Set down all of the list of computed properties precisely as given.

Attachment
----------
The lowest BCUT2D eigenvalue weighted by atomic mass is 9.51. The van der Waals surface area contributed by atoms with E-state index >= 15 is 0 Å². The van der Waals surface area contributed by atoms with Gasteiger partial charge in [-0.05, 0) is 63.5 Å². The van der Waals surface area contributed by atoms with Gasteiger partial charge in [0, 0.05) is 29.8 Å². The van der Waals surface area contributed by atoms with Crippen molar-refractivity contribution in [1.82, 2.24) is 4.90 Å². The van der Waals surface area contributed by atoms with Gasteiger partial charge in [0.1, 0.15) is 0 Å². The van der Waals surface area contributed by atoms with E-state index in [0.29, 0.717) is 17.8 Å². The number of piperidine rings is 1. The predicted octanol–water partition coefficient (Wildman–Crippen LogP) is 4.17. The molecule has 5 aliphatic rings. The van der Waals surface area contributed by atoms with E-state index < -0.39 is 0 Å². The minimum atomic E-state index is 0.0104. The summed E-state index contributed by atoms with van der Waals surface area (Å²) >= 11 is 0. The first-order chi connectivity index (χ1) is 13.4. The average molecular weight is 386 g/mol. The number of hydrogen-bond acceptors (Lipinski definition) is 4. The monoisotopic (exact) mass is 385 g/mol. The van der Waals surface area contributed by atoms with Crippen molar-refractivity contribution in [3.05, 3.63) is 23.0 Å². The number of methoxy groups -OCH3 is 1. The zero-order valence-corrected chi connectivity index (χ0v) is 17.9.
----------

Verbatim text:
The lowest BCUT2D eigenvalue weighted by atomic mass is 9.51. The van der Waals surface area contributed by atoms with E-state index >= 15 is 0 Å². The van der Waals surface area contributed by atoms with Gasteiger partial charge in [-0.05, 0) is 63.5 Å². The van der Waals surface area contributed by atoms with Gasteiger partial charge in [0, 0.05) is 29.8 Å². The van der Waals surface area contributed by atoms with Crippen molar-refractivity contribution in [1.82, 2.24) is 4.90 Å². The van der Waals surface area contributed by atoms with Gasteiger partial charge in [0.1, 0.15) is 0 Å². The van der Waals surface area contributed by atoms with E-state index in [0.29, 0.717) is 17.8 Å². The number of piperidine rings is 1. The predicted octanol–water partition coefficient (Wildman–Crippen LogP) is 4.17. The molecule has 5 aliphatic rings. The van der Waals surface area contributed by atoms with E-state index < -0.39 is 0 Å². The minimum atomic E-state index is 0.0104. The summed E-state index contributed by atoms with van der Waals surface area (Å²) >= 11 is 0. The first-order chi connectivity index (χ1) is 13.4. The average molecular weight is 386 g/mol. The number of hydrogen-bond acceptors (Lipinski definition) is 4. The monoisotopic (exact) mass is 385 g/mol. The van der Waals surface area contributed by atoms with Crippen molar-refractivity contribution in [3.05, 3.63) is 23.0 Å². The number of methoxy groups -OCH3 is 1. The zero-order valence-corrected chi connectivity index (χ0v) is 17.9.